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Discussion Paper

No. 2013-46 | August 27, 2013
Financial Liberalization, Financial Development and Productivity Growth – An Overview
(Submitted for Survey and Overview)


The paper surveys the literature on the effects of finance on productivity growth. In both the theoretical and empirical literature, there is no consensus regarding the contribution of financial liberalization and financial development to growth. Focusing on the direct channels of growth, the author has found both positive and negative contribution of finance to growth. Clearer positive effects emerge when considering growth channels related to productivity dynamics, with the estimated effects being positive and statistically distinguishable from zero.

JEL Classification

F32 F33 F36

Cite As

Agnieszka Gehringer (2013). Financial Liberalization, Financial Development and Productivity Growth – An Overview. Economics Discussion Papers, No 2013-46, Kiel Institute for the World Economy. http://www.economics-ejournal.org/economics/discussionpapers/2013-46


Comments and Questions

Anonymous - Referee report 1
October 07, 2013 - 11:16

The author submitted a survey on the relationship between finance and growth which emphasizes the importance of the productivity channel. While the contribution is potentially interesting, the current draft needs some revision and editing to satisfactorily achieve the main goal of a survey, that is, steering the reader through decades ...[more]

... of theoretical and empirical literature by setting an informative and as much as possible easy to follow trail.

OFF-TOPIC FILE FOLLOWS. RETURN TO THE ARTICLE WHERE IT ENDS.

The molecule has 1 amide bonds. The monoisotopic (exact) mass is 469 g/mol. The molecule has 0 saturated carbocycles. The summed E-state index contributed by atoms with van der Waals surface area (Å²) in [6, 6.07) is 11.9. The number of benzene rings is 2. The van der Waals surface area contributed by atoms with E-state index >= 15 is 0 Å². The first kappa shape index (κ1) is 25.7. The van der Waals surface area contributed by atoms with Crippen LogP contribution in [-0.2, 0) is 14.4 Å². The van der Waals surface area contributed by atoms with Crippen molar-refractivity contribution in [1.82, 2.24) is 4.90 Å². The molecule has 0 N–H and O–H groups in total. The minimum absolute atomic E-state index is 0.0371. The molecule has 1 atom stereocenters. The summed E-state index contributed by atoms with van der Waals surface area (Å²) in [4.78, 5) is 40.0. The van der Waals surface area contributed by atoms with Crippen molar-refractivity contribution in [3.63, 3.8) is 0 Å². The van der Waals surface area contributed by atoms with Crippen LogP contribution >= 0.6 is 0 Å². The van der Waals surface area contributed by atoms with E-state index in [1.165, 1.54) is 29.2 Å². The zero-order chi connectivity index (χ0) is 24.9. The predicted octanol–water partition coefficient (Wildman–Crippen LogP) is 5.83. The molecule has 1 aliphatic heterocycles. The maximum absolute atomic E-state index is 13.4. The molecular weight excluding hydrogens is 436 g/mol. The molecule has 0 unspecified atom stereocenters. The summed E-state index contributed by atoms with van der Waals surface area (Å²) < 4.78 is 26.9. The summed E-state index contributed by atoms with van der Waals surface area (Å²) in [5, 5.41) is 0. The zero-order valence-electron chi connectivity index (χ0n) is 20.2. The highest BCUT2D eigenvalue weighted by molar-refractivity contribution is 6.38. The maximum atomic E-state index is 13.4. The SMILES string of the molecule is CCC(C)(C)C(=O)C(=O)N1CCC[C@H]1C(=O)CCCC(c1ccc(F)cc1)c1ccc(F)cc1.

Two different sets of issues should be addressed that relate to contents and structure.

As to contents, one concern stems from the definition of financial development and financial liberalization. These concepts relate to different dimensions of what falls under the broad umbrella of “finance”. The distinction proposed by the author, between a “domestic” dimension captured by the former and a “supra-national” dimension captured by the latter, is not so neat in the literature. For instance, depending on which dimensions of financial liberalization a researcher focuses on, it is possible to measure international financial liberalization as well as domestic financial liberalization (see e.g. Williamson and Mahar, 1998, Essays in International Finance, No. 211, and its references).
Moving to “measurement” issues (Section 3), more attention should be devoted to introduce the measures actually used in the literature to proxy for financial development and financial liberalization. It would be nice to tell the reader which are the dimensions of financial liberalization relevant to the analysis (e.g. by listing the ones included in widely used indicators such as the IMF Index of Financial Reform), and be more specific on de facto indicators of financial development and financial liberalization (there is no detail on the latters).
Given the focus on productivity, the author might want to consider and cite the literature on the effect of financial market reforms on productivity growth (see, e.g., Christiansen et al., 2013, “Growth and structural reforms: a new assessment”, Journal of International Economics, 89:2, 347-356, and its references).

On the second set of issues, the exposition is somehow repetitive. The structure of the survey could be improved by merging Sections 2 and 3 into one explaining which dimensions of “finance” matter in this context and how they are measured. What for sure does not stand alone is Section 5, which could be easily included in Section 4. Finally, on English writing, some proofreading is in order.

Agnieszka Gehringer - Answer to the Referee Report 1
October 09, 2013 - 18:01

Thank you very much for the helpful review of my manuscript. The answers are included in the attached file.

Agnieszka Gehringer - New version of the paper in press
May 15, 2014 - 10:10

An extended version of the overview is forthcoming in International Journal of Monetary Economics and Finance.

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